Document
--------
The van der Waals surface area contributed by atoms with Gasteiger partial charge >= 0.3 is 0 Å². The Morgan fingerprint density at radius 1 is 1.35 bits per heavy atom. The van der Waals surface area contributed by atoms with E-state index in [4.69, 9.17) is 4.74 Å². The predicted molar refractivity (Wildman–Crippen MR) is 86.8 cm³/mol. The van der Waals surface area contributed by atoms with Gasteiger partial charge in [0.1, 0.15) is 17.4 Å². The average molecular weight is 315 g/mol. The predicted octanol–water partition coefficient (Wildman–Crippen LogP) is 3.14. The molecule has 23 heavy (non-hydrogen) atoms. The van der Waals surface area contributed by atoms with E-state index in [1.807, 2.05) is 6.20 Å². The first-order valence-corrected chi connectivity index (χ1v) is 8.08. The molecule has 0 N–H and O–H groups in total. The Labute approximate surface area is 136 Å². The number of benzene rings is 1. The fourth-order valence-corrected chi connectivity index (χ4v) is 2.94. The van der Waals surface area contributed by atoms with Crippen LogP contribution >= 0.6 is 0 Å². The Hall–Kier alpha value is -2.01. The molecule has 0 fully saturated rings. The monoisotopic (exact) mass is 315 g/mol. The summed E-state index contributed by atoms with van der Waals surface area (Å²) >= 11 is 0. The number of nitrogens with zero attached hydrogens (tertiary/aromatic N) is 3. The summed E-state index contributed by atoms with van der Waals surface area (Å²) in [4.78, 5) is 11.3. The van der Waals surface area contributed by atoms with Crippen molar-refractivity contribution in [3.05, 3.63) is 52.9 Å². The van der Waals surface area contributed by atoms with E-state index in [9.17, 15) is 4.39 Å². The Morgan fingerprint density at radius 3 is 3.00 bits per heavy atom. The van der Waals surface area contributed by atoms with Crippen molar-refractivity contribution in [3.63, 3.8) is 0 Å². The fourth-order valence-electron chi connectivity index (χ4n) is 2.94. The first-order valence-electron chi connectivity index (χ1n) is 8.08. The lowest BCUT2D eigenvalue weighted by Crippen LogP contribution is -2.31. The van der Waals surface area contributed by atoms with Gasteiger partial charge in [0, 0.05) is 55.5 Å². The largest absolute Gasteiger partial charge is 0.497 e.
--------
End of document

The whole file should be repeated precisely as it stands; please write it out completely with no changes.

The van der Waals surface area contributed by atoms with Gasteiger partial charge >= 0.3 is 0 Å². The Morgan fingerprint density at radius 1 is 1.35 bits per heavy atom. The van der Waals surface area contributed by atoms with E-state index in [4.69, 9.17) is 4.74 Å². The predicted molar refractivity (Wildman–Crippen MR) is 86.8 cm³/mol. The van der Waals surface area contributed by atoms with Gasteiger partial charge in [0.1, 0.15) is 17.4 Å². The average molecular weight is 315 g/mol. The predicted octanol–water partition coefficient (Wildman–Crippen LogP) is 3.14. The molecule has 23 heavy (non-hydrogen) atoms. The van der Waals surface area contributed by atoms with E-state index in [1.807, 2.05) is 6.20 Å². The first-order valence-corrected chi connectivity index (χ1v) is 8.08. The molecule has 0 N–H and O–H groups in total. The Labute approximate surface area is 136 Å². The number of benzene rings is 1. The fourth-order valence-corrected chi connectivity index (χ4v) is 2.94. The van der Waals surface area contributed by atoms with Crippen LogP contribution >= 0.6 is 0 Å². The Hall–Kier alpha value is -2.01. The molecule has 0 fully saturated rings. The monoisotopic (exact) mass is 315 g/mol. The summed E-state index contributed by atoms with van der Waals surface area (Å²) >= 11 is 0. The number of nitrogens with zero attached hydrogens (tertiary/aromatic N) is 3. The summed E-state index contributed by atoms with van der Waals surface area (Å²) in [4.78, 5) is 11.3. The van der Waals surface area contributed by atoms with Crippen molar-refractivity contribution in [3.05, 3.63) is 52.9 Å². The van der Waals surface area contributed by atoms with E-state index in [9.17, 15) is 4.39 Å². The Morgan fingerprint density at radius 3 is 3.00 bits per heavy atom. The van der Waals surface area contributed by atoms with Crippen molar-refractivity contribution in [3.63, 3.8) is 0 Å². The fourth-order valence-electron chi connectivity index (χ4n) is 2.94. The first-order valence-electron chi connectivity index (χ1n) is 8.08. The lowest BCUT2D eigenvalue weighted by Crippen LogP contribution is -2.31. The van der Waals surface area contributed by atoms with Gasteiger partial charge in [0, 0.05) is 55.5 Å². The largest absolute Gasteiger partial charge is 0.497 e.